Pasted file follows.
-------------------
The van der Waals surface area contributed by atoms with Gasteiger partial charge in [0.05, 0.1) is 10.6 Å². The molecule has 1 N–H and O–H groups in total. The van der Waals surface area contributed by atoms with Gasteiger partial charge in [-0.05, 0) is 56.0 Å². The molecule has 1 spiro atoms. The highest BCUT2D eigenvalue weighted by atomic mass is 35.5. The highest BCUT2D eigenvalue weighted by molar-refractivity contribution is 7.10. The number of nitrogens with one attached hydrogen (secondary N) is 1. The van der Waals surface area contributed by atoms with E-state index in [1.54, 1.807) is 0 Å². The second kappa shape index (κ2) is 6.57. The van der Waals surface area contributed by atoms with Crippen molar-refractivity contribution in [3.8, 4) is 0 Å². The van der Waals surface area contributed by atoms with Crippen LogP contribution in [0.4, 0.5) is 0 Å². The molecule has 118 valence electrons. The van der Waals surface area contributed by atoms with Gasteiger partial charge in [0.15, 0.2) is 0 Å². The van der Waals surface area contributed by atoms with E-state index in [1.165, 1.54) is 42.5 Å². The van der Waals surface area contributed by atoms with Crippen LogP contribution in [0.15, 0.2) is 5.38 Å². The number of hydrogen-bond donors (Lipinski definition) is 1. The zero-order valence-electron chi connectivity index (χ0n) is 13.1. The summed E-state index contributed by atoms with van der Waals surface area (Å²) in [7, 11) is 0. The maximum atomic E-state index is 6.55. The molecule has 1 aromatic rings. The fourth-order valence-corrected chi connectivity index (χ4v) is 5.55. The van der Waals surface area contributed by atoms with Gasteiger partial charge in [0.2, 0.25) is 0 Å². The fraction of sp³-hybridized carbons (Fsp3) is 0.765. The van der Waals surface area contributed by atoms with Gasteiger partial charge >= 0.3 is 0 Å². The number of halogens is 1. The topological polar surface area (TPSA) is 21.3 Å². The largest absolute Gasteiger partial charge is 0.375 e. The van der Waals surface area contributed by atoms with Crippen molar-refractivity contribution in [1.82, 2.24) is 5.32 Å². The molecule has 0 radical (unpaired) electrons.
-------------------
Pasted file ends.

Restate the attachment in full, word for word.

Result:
The van der Waals surface area contributed by atoms with Gasteiger partial charge in [0.05, 0.1) is 10.6 Å². The molecule has 1 N–H and O–H groups in total. The van der Waals surface area contributed by atoms with Gasteiger partial charge in [-0.05, 0) is 56.0 Å². The molecule has 1 spiro atoms. The highest BCUT2D eigenvalue weighted by atomic mass is 35.5. The highest BCUT2D eigenvalue weighted by molar-refractivity contribution is 7.10. The number of nitrogens with one attached hydrogen (secondary N) is 1. The van der Waals surface area contributed by atoms with E-state index in [1.54, 1.807) is 0 Å². The second kappa shape index (κ2) is 6.57. The van der Waals surface area contributed by atoms with Crippen molar-refractivity contribution in [3.8, 4) is 0 Å². The van der Waals surface area contributed by atoms with Crippen LogP contribution in [0.4, 0.5) is 0 Å². The molecule has 118 valence electrons. The van der Waals surface area contributed by atoms with Gasteiger partial charge in [0.15, 0.2) is 0 Å². The van der Waals surface area contributed by atoms with E-state index in [1.165, 1.54) is 42.5 Å². The van der Waals surface area contributed by atoms with Crippen LogP contribution in [0.15, 0.2) is 5.38 Å². The number of hydrogen-bond donors (Lipinski definition) is 1. The zero-order valence-electron chi connectivity index (χ0n) is 13.1. The summed E-state index contributed by atoms with van der Waals surface area (Å²) in [7, 11) is 0. The maximum atomic E-state index is 6.55. The molecule has 1 aromatic rings. The fourth-order valence-corrected chi connectivity index (χ4v) is 5.55. The van der Waals surface area contributed by atoms with Gasteiger partial charge in [0.2, 0.25) is 0 Å². The fraction of sp³-hybridized carbons (Fsp3) is 0.765. The van der Waals surface area contributed by atoms with Gasteiger partial charge >= 0.3 is 0 Å². The number of halogens is 1. The topological polar surface area (TPSA) is 21.3 Å². The largest absolute Gasteiger partial charge is 0.375 e. The van der Waals surface area contributed by atoms with Crippen molar-refractivity contribution in [1.82, 2.24) is 5.32 Å². The molecule has 0 radical (unpaired) electrons.